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Souper Mix

From the book The River Cottage Preserves Handbook by
Yield 3 to 4 jars

Introduction

A good vegetable bouillon or stock can be the making of many a soup, risotto, or sauce. Preparing your own stock from scratch is easy enough, but it does take a little time, so an instant alternative is often welcome.

The choice of vegetable bouillon powders and stock cubes on the market is pretty limited. There are one or two good products, but if you use them frequently, you might find an underlying uniformity creeping into your cooking.

This is my solution: Whip up your very own souper mix, a concentrated paste of fresh vegetables simply preserved with salt. It’s quick and easy to make, and the stock it produces is delicious.

You can use just about any herbs or vegetables you like; the important thing is that they are fresh and taste as vegetable-y as possible. My preferred ingredients are indicated in this recipe, but you could also use young turnips, shallots, celery, rutabagas, beets, or peppers, as well as bay leaves, thyme, lovage, or mint — almost anything, really. Just bear in mind that the character of the stock will vary depending on the ingredients you choose.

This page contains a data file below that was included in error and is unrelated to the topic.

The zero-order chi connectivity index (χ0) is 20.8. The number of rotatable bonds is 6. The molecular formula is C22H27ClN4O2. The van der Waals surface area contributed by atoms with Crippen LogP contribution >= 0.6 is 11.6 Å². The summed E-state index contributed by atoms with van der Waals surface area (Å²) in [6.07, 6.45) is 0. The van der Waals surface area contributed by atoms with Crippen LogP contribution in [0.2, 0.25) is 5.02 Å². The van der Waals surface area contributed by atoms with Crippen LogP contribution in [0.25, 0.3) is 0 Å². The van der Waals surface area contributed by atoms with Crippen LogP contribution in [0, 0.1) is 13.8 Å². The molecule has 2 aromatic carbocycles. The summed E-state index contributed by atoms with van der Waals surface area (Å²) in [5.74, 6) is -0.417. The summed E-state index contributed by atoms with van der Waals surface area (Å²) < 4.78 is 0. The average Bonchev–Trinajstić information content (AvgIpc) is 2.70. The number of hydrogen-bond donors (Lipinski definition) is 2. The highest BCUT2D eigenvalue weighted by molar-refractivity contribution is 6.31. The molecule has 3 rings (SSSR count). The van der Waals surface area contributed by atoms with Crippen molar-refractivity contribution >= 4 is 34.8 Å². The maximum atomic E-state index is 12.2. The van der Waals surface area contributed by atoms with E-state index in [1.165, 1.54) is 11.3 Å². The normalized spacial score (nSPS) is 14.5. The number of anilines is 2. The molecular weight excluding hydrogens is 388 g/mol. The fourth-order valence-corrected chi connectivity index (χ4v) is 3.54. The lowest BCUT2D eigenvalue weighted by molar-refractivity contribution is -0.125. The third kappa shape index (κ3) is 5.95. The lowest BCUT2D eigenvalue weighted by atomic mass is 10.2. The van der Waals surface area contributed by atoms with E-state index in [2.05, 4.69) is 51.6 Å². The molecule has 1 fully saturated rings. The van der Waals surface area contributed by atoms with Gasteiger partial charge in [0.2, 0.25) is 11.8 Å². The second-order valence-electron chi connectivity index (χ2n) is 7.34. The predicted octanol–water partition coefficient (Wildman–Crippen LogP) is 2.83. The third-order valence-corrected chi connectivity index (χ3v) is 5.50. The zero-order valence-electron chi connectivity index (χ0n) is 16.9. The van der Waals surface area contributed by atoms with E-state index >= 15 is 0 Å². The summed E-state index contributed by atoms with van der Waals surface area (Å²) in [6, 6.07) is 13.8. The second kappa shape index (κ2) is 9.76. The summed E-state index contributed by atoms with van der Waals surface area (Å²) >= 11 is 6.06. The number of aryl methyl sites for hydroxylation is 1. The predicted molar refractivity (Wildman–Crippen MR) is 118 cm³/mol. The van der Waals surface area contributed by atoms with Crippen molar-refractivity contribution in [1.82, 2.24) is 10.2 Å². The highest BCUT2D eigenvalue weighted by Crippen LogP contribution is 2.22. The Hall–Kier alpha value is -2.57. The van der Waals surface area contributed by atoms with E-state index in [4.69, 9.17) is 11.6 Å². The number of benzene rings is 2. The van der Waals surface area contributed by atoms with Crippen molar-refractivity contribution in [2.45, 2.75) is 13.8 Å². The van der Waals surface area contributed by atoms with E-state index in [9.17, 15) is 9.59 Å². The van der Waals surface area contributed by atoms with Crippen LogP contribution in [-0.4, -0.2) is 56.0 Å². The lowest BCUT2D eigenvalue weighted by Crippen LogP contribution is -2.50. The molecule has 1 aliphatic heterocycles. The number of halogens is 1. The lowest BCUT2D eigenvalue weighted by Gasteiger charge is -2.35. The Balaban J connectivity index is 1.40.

The following ingredients are given in prepared weights — i.e., the ingredients should be washed, trimmed, and peeled where necessary.

Ingredients

9 oz. leek
7 oz. fennel
7 oz. carrot
9 oz. celery root
2 oz. sun-dried tomatoes
2 or 3 garlic cloves
oz. parsley
oz. cilantro
¾ cup plus 1 Tbsp. salt

Steps

  1. The helping hand of a food processor is essential in this recipe. Simply put all the ingredients into the processor and blend together. The result will be a moist, granular paste. Spoon into sterilized jars and seal with vinegar-proof canning lids.
  2. Keep one jar of the mix in the fridge, within easy reach for everyday cooking. The rest can be stored in a cool, dark, and dry place. Use within six months.
  3. To use souper mix, just stir about 1 teaspoon of it into 1 cup of hot water.

This content is from the book The River Cottage Preserves Handbook by Pam Corbin.

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